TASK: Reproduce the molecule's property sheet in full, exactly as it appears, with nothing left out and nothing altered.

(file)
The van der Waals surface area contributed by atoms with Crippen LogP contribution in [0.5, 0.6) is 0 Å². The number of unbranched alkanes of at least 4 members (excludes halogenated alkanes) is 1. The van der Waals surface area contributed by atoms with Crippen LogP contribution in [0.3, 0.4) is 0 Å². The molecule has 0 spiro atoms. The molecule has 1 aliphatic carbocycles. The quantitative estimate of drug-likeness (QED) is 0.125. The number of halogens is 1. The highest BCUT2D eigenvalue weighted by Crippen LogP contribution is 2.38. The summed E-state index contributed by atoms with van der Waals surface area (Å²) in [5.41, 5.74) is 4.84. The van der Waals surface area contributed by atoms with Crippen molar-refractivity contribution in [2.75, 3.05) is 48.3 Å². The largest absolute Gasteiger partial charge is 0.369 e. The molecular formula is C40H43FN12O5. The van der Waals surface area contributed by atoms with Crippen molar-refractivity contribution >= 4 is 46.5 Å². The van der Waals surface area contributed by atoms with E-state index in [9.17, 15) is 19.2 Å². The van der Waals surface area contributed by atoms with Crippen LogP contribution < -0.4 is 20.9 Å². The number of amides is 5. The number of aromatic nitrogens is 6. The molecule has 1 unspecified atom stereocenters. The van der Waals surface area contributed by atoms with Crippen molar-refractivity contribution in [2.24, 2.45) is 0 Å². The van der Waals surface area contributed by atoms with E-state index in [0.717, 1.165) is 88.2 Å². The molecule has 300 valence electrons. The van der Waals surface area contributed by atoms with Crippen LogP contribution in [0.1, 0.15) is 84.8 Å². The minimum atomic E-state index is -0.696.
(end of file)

The van der Waals surface area contributed by atoms with Crippen LogP contribution in [0.5, 0.6) is 0 Å². The number of unbranched alkanes of at least 4 members (excludes halogenated alkanes) is 1. The van der Waals surface area contributed by atoms with Crippen LogP contribution in [0.3, 0.4) is 0 Å². The molecule has 0 spiro atoms. The molecule has 1 aliphatic carbocycles. The quantitative estimate of drug-likeness (QED) is 0.125. The number of halogens is 1. The highest BCUT2D eigenvalue weighted by Crippen LogP contribution is 2.38. The summed E-state index contributed by atoms with van der Waals surface area (Å²) in [5.41, 5.74) is 4.84. The van der Waals surface area contributed by atoms with Crippen molar-refractivity contribution in [2.75, 3.05) is 48.3 Å². The largest absolute Gasteiger partial charge is 0.369 e. The molecular formula is C40H43FN12O5. The van der Waals surface area contributed by atoms with Crippen molar-refractivity contribution >= 4 is 46.5 Å². The van der Waals surface area contributed by atoms with E-state index in [9.17, 15) is 19.2 Å². The van der Waals surface area contributed by atoms with Crippen LogP contribution < -0.4 is 20.9 Å². The number of amides is 5. The number of aromatic nitrogens is 6. The molecule has 1 unspecified atom stereocenters. The van der Waals surface area contributed by atoms with Crippen molar-refractivity contribution in [2.24, 2.45) is 0 Å². The van der Waals surface area contributed by atoms with E-state index in [0.717, 1.165) is 88.2 Å². The molecule has 300 valence electrons. The van der Waals surface area contributed by atoms with Crippen LogP contribution in [0.1, 0.15) is 84.8 Å². The minimum atomic E-state index is -0.696.